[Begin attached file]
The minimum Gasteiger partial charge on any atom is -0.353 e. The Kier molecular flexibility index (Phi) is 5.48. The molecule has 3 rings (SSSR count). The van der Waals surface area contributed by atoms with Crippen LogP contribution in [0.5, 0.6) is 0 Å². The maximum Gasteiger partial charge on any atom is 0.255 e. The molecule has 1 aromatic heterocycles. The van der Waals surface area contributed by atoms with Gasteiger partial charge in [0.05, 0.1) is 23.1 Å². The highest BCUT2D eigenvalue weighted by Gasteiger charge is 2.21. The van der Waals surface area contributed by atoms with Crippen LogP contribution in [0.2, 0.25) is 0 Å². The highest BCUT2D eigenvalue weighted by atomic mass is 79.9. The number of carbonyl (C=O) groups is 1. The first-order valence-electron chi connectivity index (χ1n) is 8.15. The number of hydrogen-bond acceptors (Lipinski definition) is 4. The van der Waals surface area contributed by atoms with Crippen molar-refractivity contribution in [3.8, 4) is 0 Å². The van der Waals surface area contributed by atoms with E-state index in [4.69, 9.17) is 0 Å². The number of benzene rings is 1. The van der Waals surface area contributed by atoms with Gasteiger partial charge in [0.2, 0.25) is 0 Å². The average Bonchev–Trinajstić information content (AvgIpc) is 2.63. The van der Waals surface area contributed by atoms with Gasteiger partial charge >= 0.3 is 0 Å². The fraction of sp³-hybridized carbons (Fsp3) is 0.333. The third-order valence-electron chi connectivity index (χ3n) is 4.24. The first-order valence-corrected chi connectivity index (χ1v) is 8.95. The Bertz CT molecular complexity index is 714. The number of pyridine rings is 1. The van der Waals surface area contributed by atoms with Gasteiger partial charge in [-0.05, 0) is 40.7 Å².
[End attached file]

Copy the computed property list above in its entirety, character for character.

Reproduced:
The minimum Gasteiger partial charge on any atom is -0.353 e. The Kier molecular flexibility index (Phi) is 5.48. The molecule has 3 rings (SSSR count). The van der Waals surface area contributed by atoms with Crippen LogP contribution in [0.5, 0.6) is 0 Å². The maximum Gasteiger partial charge on any atom is 0.255 e. The molecule has 1 aromatic heterocycles. The van der Waals surface area contributed by atoms with Gasteiger partial charge in [0.05, 0.1) is 23.1 Å². The highest BCUT2D eigenvalue weighted by Gasteiger charge is 2.21. The van der Waals surface area contributed by atoms with Crippen LogP contribution in [0.2, 0.25) is 0 Å². The highest BCUT2D eigenvalue weighted by atomic mass is 79.9. The number of carbonyl (C=O) groups is 1. The first-order valence-electron chi connectivity index (χ1n) is 8.15. The number of hydrogen-bond acceptors (Lipinski definition) is 4. The van der Waals surface area contributed by atoms with Crippen molar-refractivity contribution in [3.8, 4) is 0 Å². The van der Waals surface area contributed by atoms with E-state index in [4.69, 9.17) is 0 Å². The number of benzene rings is 1. The van der Waals surface area contributed by atoms with Gasteiger partial charge in [0.2, 0.25) is 0 Å². The average Bonchev–Trinajstić information content (AvgIpc) is 2.63. The van der Waals surface area contributed by atoms with Gasteiger partial charge >= 0.3 is 0 Å². The fraction of sp³-hybridized carbons (Fsp3) is 0.333. The third-order valence-electron chi connectivity index (χ3n) is 4.24. The first-order valence-corrected chi connectivity index (χ1v) is 8.95. The Bertz CT molecular complexity index is 714. The number of pyridine rings is 1. The van der Waals surface area contributed by atoms with Gasteiger partial charge in [-0.05, 0) is 40.7 Å².